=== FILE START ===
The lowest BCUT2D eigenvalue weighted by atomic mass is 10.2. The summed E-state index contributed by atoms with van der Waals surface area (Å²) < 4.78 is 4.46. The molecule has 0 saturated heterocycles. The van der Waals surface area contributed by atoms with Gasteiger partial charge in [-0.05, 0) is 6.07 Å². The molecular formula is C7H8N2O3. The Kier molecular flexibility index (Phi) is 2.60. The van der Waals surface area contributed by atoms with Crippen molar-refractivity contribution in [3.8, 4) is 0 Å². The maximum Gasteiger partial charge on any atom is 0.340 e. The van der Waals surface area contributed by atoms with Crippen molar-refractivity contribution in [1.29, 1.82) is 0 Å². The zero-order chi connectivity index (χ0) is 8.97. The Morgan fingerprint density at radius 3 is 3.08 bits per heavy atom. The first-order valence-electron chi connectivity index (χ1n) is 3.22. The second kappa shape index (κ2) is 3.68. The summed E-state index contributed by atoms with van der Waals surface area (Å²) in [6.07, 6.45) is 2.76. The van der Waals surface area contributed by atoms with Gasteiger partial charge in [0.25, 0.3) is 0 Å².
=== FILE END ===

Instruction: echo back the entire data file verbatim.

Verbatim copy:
The lowest BCUT2D eigenvalue weighted by atomic mass is 10.2. The summed E-state index contributed by atoms with van der Waals surface area (Å²) < 4.78 is 4.46. The molecule has 0 saturated heterocycles. The van der Waals surface area contributed by atoms with Gasteiger partial charge in [-0.05, 0) is 6.07 Å². The molecular formula is C7H8N2O3. The Kier molecular flexibility index (Phi) is 2.60. The van der Waals surface area contributed by atoms with Crippen molar-refractivity contribution in [3.8, 4) is 0 Å². The maximum Gasteiger partial charge on any atom is 0.340 e. The van der Waals surface area contributed by atoms with Crippen molar-refractivity contribution in [1.29, 1.82) is 0 Å². The zero-order chi connectivity index (χ0) is 8.97. The Morgan fingerprint density at radius 3 is 3.08 bits per heavy atom. The first-order valence-electron chi connectivity index (χ1n) is 3.22. The second kappa shape index (κ2) is 3.68. The summed E-state index contributed by atoms with van der Waals surface area (Å²) in [6.07, 6.45) is 2.76. The van der Waals surface area contributed by atoms with Gasteiger partial charge in [0.25, 0.3) is 0 Å².